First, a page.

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Be an alien terror on the battlefield in FPS-strategy hybrid Silica

Silica is a blend of FPS and strategy game that puts you on the ground in large-scale Battlefield style multiplayer combat as a human soldier or alien creature.

Silica - a human marine in space armour runs through a base covered with swarming alien creatures

As I scuttle across the sandy battlefield of Silica and pounce upon two unsuspecting enemy marines, tearing them apart, I can’t help but grin. Silica is still very much a work in progress, but there’s something here that awakens that deep-rooted Aliens vs Predator feeling in my brain. Our early playtest of this shooter-strategy hybrid focuses on the FPS game side, and my immediate takeaways are the sheer scale and the frantic nature of combat.

Ahead of Silica’s first developer livestream, PCGamesN got the chance to try the game at a press playtest with its solo developer Martin ‘Dram’ Melichárek. We’re set up in a three-way battle with two human teams and one taking the reins of the alien race. At any point, one player on each team can hop into the management hotseat, which functions much like a traditional top-down RTS game with resource gathering and base building that feels very reminiscent of classic Command and Conquer.

When you’re just a tiny unit in the FPS mode, this means the scale of the vehicles and buildings around you is immense and daunting. Zooming right in from the tactical mode will show everything playing out in real time, but actually putting boots on the ground is something else. Thankfully, there are plenty of ways to travel around the map faster – humans can teleport to areas within line of sight, or hop in a vehicle, while alien players can hotswap into the body of any other alien in view that isn’t currently player-controlled.

Other such games have attempted this genre blend before, with the likes of Natural Selection 2 and BattleZone II standing out as some of the highlights. Silica, however, employs a full physics model with realistic ballistics that lets characters stand on vehicles, will see tank shells bank off enemy armour or penetrate it depending on angle of impact, and means nailing hit zones such as the area under a tank’s turret will prove much more effective. There’s also a day/night cycle, giving the advantage to the alien forces as darkness falls.

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Playing as the humans is pretty comparable to the likes of Battlefield, with a selection of classes that you can switch between using resources earned by completing objectives and following orders from your commander. Vehicles are able to be hailed and hopped into for greater firepower – which is very welcome given how fragile you are as a single unit. There’s no ammo, however, just occasional reloading, to help keep the strategy side straightforward.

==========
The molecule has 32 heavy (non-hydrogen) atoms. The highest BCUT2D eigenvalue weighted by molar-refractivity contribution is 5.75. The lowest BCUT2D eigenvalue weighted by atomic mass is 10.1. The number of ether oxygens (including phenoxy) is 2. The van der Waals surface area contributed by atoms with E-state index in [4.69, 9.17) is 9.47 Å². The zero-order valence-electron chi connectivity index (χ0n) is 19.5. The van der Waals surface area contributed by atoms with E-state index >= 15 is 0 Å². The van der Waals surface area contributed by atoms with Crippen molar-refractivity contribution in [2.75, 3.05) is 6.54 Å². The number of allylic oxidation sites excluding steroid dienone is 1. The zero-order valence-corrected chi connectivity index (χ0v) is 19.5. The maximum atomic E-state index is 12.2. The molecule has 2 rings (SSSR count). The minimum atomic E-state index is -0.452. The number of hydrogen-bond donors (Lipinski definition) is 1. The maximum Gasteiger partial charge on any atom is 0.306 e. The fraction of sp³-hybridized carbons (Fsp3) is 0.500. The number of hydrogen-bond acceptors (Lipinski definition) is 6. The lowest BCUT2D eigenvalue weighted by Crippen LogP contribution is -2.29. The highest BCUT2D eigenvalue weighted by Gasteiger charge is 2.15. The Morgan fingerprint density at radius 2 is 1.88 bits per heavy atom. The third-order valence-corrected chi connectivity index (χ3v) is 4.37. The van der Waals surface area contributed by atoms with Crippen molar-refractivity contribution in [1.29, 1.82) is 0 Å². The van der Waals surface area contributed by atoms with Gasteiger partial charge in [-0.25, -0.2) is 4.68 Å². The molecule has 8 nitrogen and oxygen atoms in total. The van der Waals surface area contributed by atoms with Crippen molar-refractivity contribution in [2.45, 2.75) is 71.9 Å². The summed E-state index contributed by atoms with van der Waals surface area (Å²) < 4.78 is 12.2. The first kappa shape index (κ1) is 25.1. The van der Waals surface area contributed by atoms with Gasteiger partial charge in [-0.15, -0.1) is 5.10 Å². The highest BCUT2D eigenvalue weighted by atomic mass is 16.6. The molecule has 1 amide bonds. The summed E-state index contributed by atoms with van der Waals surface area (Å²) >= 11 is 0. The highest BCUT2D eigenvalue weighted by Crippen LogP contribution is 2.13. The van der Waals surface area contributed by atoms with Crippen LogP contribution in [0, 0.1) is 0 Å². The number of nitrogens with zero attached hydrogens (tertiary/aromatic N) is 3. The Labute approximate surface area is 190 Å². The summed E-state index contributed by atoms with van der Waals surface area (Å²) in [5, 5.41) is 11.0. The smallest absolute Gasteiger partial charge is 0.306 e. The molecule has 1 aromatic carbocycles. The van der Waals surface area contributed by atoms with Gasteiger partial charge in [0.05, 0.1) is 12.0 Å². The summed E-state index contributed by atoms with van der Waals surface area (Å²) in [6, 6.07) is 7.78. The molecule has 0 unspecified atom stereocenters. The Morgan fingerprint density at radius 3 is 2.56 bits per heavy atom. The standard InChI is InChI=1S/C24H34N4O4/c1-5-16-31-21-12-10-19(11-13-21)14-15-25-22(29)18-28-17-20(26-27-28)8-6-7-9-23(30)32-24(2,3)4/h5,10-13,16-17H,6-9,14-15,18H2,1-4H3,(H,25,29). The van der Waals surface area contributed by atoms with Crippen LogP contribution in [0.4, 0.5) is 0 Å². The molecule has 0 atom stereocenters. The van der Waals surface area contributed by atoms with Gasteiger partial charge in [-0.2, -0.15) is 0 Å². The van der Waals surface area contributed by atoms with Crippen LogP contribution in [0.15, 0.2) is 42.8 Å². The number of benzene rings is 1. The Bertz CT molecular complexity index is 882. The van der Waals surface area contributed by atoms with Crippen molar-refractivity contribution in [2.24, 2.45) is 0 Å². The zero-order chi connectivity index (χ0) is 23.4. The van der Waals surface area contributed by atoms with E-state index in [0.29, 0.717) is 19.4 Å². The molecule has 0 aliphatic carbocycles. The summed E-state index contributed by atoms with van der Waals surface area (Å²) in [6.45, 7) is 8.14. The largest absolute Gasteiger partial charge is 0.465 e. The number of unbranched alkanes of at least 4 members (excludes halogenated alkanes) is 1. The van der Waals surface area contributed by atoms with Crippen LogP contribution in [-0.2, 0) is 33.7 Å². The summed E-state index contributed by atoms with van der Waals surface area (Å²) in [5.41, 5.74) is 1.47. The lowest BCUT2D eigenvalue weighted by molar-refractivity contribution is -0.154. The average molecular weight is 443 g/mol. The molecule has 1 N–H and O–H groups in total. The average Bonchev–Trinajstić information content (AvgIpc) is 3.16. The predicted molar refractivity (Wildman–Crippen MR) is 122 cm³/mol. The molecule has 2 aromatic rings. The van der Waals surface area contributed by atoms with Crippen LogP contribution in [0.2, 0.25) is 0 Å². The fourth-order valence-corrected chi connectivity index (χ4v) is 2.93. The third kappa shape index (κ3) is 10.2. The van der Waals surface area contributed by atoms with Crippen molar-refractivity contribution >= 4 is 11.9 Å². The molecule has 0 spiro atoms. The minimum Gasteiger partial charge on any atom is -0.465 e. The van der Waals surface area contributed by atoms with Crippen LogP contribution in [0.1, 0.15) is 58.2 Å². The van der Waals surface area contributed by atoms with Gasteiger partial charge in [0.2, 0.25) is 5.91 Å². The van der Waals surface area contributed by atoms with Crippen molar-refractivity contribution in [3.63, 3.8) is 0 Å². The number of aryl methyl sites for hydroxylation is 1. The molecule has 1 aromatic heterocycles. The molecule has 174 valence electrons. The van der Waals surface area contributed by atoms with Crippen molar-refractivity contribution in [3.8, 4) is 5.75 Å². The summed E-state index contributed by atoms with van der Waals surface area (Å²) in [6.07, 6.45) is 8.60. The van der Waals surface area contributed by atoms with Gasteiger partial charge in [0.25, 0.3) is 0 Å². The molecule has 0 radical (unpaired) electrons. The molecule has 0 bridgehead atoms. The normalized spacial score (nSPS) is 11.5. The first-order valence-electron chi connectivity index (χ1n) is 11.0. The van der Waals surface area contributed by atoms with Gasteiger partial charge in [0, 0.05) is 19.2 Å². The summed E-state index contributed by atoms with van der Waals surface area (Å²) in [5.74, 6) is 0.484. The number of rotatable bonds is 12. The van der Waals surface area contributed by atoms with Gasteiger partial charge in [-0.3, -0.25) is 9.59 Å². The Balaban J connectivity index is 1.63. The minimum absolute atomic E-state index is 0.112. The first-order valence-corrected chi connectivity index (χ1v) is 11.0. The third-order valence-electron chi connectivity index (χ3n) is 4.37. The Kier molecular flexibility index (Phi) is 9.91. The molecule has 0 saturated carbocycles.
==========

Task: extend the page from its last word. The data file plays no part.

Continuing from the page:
I was more immediately compelled by the aliens, however, leaping into action alongside developer Dram himself. While the default view is third-person, I’m immediately compelled by the chaotic nightmare of first-person – which rotates and flips as you scramble up over the rocky environments and leap over the heads of enemy soldiers to attack them. It immediately reminds me of playing the aliens in 2010’s Aliens vs Predator, a comparison Dram himself makes during our playtime, and it’s joyful.

Unfortunately, the experience is somewhat hampered by the current balancing. Our alien team gets an unlucky spawn right between the two human factions, meaning we’re barraged from both sides and suffer the loss of our resource-gathering units; all but a death sentence as we’re slowly drained of supplies. Being shot also slows down movement, something Dram admits makes life tough for the melee-focused swarming units of the alien faction.

There’s plenty of work to be done elsewhere, too. The two human factions currently look functionally identical, meaning you’re reliant on checking the pop-up display when hovering over units to see if they’re on your team or not. Allied buildings could be more clearly marked, and the management menus are still pretty basic in design. That said, Silica is very much a work in progress, and there’s enough heart here that I hope it gets there.

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Silica releases May 3 via Steam Early Access. You can watch the first Silica dev stream on Twitch or YouTube on May 3 at 8am PDT / 11am EDT / 4pm BST / 5pm CEST. If you like what you see and want to get involved yourself or wishlist it for later, you can check it out on Steam.

Take a look at more of the best strategy games in 2023 if you have a mind for tactical thinking, or take a look at the best space games on PC for plenty more incredible interstellar experiences.